Audio / Jon Pardi says he's looking forward to new music in 2022.

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Jon Pardi (2022) OC: …this album. :20
“What I’m looking forward to the most for 2022 is a brand new album. We haven’t had no time to work on it because I’ve (only) been home about two or three days for the past three months, it seems like, and I haven’t been writing. I’ve been doing nothing but touring. So, I’m gonna get some songwriting in and finish this album.”

Audio / Jon Pardi says Bloody Marys are the way to go to cure a hangover.

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Jon Pardi (hangover cure) OC: …deal with it. :20
“My hangover cure is Bloody Marys, but be careful – because once you have a couple, don’t go to beer, because if you go to beer, you’re gonna start drinking again and you’ll end up a morning drunk. OR if you want to go the non-alcoholic route, there’s nothing you can do for hangovers. [laughs] You just go deal with it.”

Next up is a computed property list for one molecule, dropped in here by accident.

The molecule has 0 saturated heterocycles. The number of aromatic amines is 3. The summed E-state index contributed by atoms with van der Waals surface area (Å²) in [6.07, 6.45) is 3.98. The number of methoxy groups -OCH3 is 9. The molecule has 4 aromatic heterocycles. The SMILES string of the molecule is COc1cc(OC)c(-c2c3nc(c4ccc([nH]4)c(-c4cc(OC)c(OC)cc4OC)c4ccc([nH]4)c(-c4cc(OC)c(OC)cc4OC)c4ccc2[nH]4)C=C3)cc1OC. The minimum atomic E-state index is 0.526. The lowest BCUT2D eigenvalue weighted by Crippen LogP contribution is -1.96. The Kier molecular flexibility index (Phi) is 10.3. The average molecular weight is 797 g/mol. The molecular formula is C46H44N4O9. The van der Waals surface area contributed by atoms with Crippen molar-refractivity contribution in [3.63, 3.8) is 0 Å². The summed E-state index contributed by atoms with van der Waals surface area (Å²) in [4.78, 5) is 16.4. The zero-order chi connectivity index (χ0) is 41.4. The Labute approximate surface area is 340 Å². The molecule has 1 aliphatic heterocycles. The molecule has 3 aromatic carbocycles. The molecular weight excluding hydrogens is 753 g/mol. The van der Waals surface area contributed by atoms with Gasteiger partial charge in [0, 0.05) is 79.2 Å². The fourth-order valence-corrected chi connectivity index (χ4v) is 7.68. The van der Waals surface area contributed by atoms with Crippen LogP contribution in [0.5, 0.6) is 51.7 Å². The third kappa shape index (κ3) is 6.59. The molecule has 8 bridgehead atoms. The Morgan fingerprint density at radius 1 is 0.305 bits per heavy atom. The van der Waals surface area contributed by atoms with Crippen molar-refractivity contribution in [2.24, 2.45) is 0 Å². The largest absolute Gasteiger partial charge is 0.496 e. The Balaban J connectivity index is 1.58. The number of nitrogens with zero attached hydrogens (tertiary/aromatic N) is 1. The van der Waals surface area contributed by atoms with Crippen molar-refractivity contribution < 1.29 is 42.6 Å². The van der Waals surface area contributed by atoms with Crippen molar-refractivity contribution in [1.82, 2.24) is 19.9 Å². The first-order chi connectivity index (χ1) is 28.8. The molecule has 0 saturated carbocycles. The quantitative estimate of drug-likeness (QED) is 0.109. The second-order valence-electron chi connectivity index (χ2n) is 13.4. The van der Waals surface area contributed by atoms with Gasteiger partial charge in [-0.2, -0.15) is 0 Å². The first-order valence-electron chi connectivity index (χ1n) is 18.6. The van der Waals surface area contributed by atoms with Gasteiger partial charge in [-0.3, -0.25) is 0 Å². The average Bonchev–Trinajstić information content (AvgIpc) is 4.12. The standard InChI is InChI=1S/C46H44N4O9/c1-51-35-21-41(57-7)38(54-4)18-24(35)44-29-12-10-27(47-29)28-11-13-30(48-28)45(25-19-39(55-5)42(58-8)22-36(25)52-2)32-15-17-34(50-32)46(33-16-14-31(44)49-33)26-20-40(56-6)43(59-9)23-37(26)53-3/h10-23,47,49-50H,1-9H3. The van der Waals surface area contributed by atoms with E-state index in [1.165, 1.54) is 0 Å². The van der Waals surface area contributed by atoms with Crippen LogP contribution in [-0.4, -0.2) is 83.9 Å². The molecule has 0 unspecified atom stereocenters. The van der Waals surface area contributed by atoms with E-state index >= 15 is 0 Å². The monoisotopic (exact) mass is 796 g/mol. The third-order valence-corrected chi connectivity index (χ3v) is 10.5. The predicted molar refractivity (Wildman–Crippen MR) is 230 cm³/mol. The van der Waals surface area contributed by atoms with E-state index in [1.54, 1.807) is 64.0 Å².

Audio / Jordan Davis takes a look back at 2021.

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Jordan Davis (reflecting back on 2021) OC: …of 2021. :18
“Reflecting back on 2021, man, we released the EP Buy Dirt, and that’s been really special for us, so seeing that EP really connect with the fans, and the son in general, you know, ‘Buy Dirt’ with me and Luke has been really, really cool to see people gravitate towards that one. So, that’s been one of the coolest things of 2021.”

Audio / Jordan Davis says the biggest thing he's looking forward to in 2022 is playing for the fans.

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Jordan Davis (2022) OC: …the fans. :15
“Looking ahead to 2022, just getting back on the road playing shows. We’re going out with Dierks early in the year, and then just gonna stay busy for the rest of the year playing shows. So, really the thing I’m most looking forward to is just getting back on the road and playing for the fans.”

Audio / Kacey Musgraves has her own hangover cure.

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Kacey Musgraves (hangover cure) OC: …water. Yup! :32